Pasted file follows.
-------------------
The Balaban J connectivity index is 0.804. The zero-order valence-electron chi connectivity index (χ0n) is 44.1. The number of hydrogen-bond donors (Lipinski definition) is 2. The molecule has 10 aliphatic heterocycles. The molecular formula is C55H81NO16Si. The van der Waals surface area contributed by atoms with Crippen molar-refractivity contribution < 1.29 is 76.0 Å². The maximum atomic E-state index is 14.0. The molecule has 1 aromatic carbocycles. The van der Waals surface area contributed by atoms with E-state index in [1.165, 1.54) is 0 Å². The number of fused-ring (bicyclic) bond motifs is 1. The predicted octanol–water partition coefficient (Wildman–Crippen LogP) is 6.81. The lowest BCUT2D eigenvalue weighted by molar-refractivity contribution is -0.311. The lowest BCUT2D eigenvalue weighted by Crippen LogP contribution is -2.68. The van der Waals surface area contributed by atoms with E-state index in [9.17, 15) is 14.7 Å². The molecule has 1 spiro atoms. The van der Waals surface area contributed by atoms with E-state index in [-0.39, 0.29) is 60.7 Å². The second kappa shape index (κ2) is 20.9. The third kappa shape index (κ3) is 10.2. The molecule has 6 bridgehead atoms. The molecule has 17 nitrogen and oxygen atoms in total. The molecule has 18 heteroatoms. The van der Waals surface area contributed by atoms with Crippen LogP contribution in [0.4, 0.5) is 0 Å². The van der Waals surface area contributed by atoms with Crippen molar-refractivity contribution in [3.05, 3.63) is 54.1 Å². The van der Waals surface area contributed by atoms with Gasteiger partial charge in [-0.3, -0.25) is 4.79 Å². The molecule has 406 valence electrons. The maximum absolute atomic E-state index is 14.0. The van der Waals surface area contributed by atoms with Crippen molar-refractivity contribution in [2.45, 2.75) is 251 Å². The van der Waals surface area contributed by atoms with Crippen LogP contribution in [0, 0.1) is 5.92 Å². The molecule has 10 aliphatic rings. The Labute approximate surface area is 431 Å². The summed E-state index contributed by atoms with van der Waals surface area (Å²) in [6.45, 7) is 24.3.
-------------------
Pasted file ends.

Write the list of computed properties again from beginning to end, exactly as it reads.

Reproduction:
The Balaban J connectivity index is 0.804. The zero-order valence-electron chi connectivity index (χ0n) is 44.1. The number of hydrogen-bond donors (Lipinski definition) is 2. The molecule has 10 aliphatic heterocycles. The molecular formula is C55H81NO16Si. The van der Waals surface area contributed by atoms with Crippen molar-refractivity contribution < 1.29 is 76.0 Å². The maximum atomic E-state index is 14.0. The molecule has 1 aromatic carbocycles. The van der Waals surface area contributed by atoms with E-state index in [1.165, 1.54) is 0 Å². The number of fused-ring (bicyclic) bond motifs is 1. The predicted octanol–water partition coefficient (Wildman–Crippen LogP) is 6.81. The lowest BCUT2D eigenvalue weighted by molar-refractivity contribution is -0.311. The lowest BCUT2D eigenvalue weighted by Crippen LogP contribution is -2.68. The van der Waals surface area contributed by atoms with E-state index in [9.17, 15) is 14.7 Å². The molecule has 1 spiro atoms. The van der Waals surface area contributed by atoms with E-state index in [-0.39, 0.29) is 60.7 Å². The second kappa shape index (κ2) is 20.9. The third kappa shape index (κ3) is 10.2. The molecule has 6 bridgehead atoms. The molecule has 17 nitrogen and oxygen atoms in total. The molecule has 18 heteroatoms. The van der Waals surface area contributed by atoms with Crippen LogP contribution in [0.4, 0.5) is 0 Å². The van der Waals surface area contributed by atoms with Crippen molar-refractivity contribution in [3.05, 3.63) is 54.1 Å². The van der Waals surface area contributed by atoms with Gasteiger partial charge in [-0.3, -0.25) is 4.79 Å². The molecule has 406 valence electrons. The maximum absolute atomic E-state index is 14.0. The van der Waals surface area contributed by atoms with Crippen molar-refractivity contribution in [2.45, 2.75) is 251 Å². The van der Waals surface area contributed by atoms with Crippen LogP contribution in [0, 0.1) is 5.92 Å². The molecule has 10 aliphatic rings. The Labute approximate surface area is 431 Å². The summed E-state index contributed by atoms with van der Waals surface area (Å²) in [6.45, 7) is 24.3.